Days after a series of attacks killed at least 132 people in Paris, Australian journalist Waleed Aly opened his weekly monologue by calling ISIS for what it is: weak.
“They take credit for any act of terrorism on Western soil so they appear bigger and tougher than they actually are,” said Aly during a Monday taping of current affairs show The Project.
ISIS took credit for Friday’s atrocities, but it remains unknown if it planned, ordered, or even funded attackers and accomplices.
His monologue, co-written by Tom Whitty, reminded viewers the terrorist group did the same thing last year when a “lone wolf” gunman shot and killed Cpl. Nathan Cirillo as he stood sentry at Ottawa’s National War Memorial.
Watch the full monologue here:
Aly also brought up ISIS’s claim it was behind a daylight attack on NYPD officers by a hatchet-wielding man in Queens, and for when it took credit for a hostage crisis in Sydney that left two dead.
“They were DIY terrorists who recruited themselves,” Aly said, stripping credence away from ISIS’s hostile messaging.
He quoted an article from a monthly ISIS publication emphasizing a strategy to claim responsibility of rogue attacks so “crusader media” don’t report it as a random killing.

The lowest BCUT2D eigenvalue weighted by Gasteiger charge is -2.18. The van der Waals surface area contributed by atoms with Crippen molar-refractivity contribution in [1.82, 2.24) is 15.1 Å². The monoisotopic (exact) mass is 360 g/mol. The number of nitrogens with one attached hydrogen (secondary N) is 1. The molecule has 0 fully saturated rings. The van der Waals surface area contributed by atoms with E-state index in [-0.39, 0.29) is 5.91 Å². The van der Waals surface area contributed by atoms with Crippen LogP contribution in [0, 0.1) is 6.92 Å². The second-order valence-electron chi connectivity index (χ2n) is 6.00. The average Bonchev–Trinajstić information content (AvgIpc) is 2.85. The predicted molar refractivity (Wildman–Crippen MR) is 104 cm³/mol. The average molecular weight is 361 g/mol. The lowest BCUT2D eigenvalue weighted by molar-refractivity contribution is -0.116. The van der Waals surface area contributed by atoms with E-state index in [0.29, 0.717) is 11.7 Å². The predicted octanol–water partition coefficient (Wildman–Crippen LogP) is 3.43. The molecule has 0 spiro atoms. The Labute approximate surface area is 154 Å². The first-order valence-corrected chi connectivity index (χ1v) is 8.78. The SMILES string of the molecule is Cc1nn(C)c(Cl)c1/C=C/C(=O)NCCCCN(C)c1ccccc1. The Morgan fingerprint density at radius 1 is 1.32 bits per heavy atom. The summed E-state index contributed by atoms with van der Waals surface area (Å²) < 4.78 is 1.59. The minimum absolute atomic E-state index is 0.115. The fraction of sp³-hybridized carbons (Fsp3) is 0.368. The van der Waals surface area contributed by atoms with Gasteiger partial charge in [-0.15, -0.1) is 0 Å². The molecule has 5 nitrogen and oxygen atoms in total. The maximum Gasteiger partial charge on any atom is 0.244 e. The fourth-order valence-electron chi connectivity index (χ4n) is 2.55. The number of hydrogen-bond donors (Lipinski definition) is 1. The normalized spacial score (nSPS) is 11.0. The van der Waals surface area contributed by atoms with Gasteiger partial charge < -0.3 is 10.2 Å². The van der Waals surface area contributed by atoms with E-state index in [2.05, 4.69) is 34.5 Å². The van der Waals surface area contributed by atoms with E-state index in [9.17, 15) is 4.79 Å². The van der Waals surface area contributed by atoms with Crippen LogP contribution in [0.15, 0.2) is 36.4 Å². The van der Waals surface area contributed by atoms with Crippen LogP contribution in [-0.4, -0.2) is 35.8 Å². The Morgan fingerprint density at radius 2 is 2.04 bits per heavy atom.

“... both dumbfounding in its stupidity and blood-curdling in its barbarity.”
The television host then turned his focus to politicians who get swept up in ISIS’s fear-mongering narrative and implement legislation to stoke domestic anti-Muslim sentiment in the west.
“ISIL’s leaders would be ecstatic to hear that since the atrocity in Paris, Muslims have reportedly been threatened and attacked in England, America, and here in Australia because this evil organization has it in their heads that if they can makes Muslims the enemy of the west then Muslims in France and England and America will have nowhere to turn but to ISIL.
“Saying that outloud it’s both dumbfounding in its stupidity and blood-curdling in its barbarity.”
In Canada, Muslim women spoke out earlier this year after the previous Conservative government introduced legislation to ban the wearing of the niqab during citizenship ceremonies.
The stance was panned by niqab wearers and civil liberties advocates as one that would foster anti-Muslim sentiment in Canada.
After the attacks in Paris, a mosque in Peterborough, Ont.—the community’s only one—was set on fire over the weekend.
Aly, a Muslim, concluded his monologue by pledging he wouldn’t be manipulated and urged viewers to come together because it’s “exactly what ISIL doesn’t want.”
“And I’m pretty sure right now, none of us wants to help these bastards,” he said.
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